Green clove and coconut trees which form a contrast to the Bunaken marine blue sea in the distance, welcome the visitor before the plane lands at the Sam Ratulangie airport, Manado, North Sulawesi.
For three days Friedrich Naumann Stiftung für die Freiheit in cooperation with the Jakarta-based Freedom Institute and a local partner, a group of students from Manado, held a workshop on Climate Change with the theme, “Freedom and the Politics of Climate Change,” on 27-29 April 2012 in Manado, North Sulawesi.
Twenty-six university students from North Sulawesi’s city of Manado and nearby towns with diverse backgrounds of activism (campus journalists, youth organization leaders, community workers, church- and mosque activists) participated in the workshop. The venue was the four-star Hotel Santika at the northern coast of the city just across the Bunaken Island, a famous diving site. The hotel was about an hour drive from the city center, quite remote a place for a three-day workshop.
The topic explored during this workshop was on the link between “Freedom and Climate Change Politics”. The general objectives were to get participants to look at the controversial global issue of climate change from the perspective of freedom, to make the students acquainted with mainstream positions on climate change issues and politics, to get them to relate climate change to the local context and problems, and finally to get them to learn for themselves how the principles of freedom should be the underlying perspective when it comes to the protection of the environment. As expert resource person we invited the Head of the Observation and Analysis Department of the Meteorology and Climatology Station in Manado Mr. Wandayantolis to present what the station has gathered as evidence of climate change and its impact in the region.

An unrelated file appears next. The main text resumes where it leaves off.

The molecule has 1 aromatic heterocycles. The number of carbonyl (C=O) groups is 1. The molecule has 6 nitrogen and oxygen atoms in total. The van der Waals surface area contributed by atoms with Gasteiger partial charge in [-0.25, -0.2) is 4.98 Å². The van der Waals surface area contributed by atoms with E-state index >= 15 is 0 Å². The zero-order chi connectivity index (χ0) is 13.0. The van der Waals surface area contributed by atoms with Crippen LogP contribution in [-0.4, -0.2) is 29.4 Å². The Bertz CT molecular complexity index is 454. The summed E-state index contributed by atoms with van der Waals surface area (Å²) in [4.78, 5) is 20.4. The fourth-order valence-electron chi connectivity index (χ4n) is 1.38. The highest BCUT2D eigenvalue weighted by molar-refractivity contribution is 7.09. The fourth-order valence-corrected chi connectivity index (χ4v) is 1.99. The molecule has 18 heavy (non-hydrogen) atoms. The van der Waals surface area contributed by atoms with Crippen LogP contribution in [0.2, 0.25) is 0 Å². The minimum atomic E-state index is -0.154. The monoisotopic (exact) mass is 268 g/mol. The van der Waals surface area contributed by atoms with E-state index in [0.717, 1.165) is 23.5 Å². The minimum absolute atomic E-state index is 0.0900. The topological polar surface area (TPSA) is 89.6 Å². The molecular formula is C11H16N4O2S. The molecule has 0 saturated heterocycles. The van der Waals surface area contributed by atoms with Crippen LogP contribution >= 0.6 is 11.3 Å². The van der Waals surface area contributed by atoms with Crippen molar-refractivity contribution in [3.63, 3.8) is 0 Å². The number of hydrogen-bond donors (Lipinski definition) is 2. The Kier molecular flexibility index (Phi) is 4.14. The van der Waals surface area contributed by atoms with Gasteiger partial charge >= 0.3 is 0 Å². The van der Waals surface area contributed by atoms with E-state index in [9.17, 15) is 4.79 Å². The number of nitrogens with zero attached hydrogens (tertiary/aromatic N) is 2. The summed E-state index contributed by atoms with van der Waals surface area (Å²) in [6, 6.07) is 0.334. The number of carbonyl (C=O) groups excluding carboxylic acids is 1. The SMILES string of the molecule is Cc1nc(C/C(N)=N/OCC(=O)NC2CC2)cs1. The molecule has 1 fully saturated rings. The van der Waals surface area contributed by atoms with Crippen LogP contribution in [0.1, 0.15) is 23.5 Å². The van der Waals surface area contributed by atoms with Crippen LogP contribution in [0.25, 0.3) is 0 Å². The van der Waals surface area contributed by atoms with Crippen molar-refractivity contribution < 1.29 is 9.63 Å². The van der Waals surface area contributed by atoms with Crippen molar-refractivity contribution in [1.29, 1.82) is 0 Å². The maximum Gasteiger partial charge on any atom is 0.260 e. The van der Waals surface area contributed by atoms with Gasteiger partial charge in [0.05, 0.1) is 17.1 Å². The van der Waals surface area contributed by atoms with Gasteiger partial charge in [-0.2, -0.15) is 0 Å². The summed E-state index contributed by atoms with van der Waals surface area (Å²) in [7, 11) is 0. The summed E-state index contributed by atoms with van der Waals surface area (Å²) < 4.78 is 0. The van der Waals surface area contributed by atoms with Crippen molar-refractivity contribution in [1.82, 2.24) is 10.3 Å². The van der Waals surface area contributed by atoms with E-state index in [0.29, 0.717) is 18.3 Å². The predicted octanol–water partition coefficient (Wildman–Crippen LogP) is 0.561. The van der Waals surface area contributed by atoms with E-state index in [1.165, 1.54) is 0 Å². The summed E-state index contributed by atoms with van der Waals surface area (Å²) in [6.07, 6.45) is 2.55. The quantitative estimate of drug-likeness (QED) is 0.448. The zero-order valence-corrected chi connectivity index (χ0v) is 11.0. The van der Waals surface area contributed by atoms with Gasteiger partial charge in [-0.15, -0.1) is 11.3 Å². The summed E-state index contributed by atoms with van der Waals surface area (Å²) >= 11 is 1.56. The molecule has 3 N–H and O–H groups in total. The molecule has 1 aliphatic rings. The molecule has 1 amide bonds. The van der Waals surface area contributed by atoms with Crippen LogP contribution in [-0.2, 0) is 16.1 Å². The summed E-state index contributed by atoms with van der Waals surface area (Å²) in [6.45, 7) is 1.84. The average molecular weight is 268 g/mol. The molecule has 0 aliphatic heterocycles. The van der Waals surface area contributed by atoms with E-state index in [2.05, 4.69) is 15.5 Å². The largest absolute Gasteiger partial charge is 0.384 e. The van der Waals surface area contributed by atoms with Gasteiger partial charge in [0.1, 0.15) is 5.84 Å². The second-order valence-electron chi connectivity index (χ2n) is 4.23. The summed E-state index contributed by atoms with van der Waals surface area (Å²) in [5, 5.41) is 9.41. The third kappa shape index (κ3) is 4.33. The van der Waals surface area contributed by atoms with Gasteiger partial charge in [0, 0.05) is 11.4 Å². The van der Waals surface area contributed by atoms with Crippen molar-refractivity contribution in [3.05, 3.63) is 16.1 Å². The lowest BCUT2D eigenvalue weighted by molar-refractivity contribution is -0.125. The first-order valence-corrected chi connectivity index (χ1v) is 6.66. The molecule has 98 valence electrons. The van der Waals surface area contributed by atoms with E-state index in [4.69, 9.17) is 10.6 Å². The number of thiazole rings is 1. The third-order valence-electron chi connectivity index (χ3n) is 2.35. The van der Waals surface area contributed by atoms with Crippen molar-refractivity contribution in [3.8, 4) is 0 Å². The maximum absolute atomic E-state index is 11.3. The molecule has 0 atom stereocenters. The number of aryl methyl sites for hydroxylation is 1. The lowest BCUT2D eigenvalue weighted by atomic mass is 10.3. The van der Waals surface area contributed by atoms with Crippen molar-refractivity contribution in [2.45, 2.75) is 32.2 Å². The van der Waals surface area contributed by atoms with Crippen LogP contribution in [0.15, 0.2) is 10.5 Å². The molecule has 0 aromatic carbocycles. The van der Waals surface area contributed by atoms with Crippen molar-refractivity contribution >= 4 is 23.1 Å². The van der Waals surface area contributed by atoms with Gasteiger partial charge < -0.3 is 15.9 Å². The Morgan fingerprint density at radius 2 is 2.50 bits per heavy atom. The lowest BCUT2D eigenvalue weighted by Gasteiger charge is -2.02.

The workshop built on those aspects of climate change stressed by experts belonging to the mainstream – that carbon dioxide is the main culprit of global warming looking at this aspect both from a scientific and political side, the systematic global efforts to stabilize the earth climate as expressed in international conventions and conferences (we distributed a summary of milestones of global efforts to tackle climate changeover the last decades), the considerable resources poured into the efforts, how freedom of speech and research sometimes are trampled upon in the debate on climate change and how the students should look at these issues if they adopt a liberal view (for example, focusing on how Indonesians can play a role in protecting the environment through using liberal instruments with or without global warming being the main policy concern).
All learning activities and inputs by facilitators (from Freedom Institute and FNF) were conducted through methods encouraging active participation of students.
On the third day before the closing, facilitators wrapped up the workshop by circulating and reading out handouts. One was Bertrand Russell’s (a British philosopher) “Liberal Decalogue” which sets out how Liberals should deal with each other while another handout focused on liberal principles of environmental public policy (property rights, rule of law, believe in human ingenuity, open debate, market economy, etc). Finally, each participant got the chance to choose one of the liberal principles and defend it in a forum by providing brief but effective arguments why his favored principle would be the most effective way to protect the environment. In this contest one group won a book on liberalism written by Ludwig von Mises and another group won a collection of liberal and libertarian essays by Rizal Mallarangeng, the executive Director of Freedom Institute.
Several local media also reported about the workshop as can see from the link: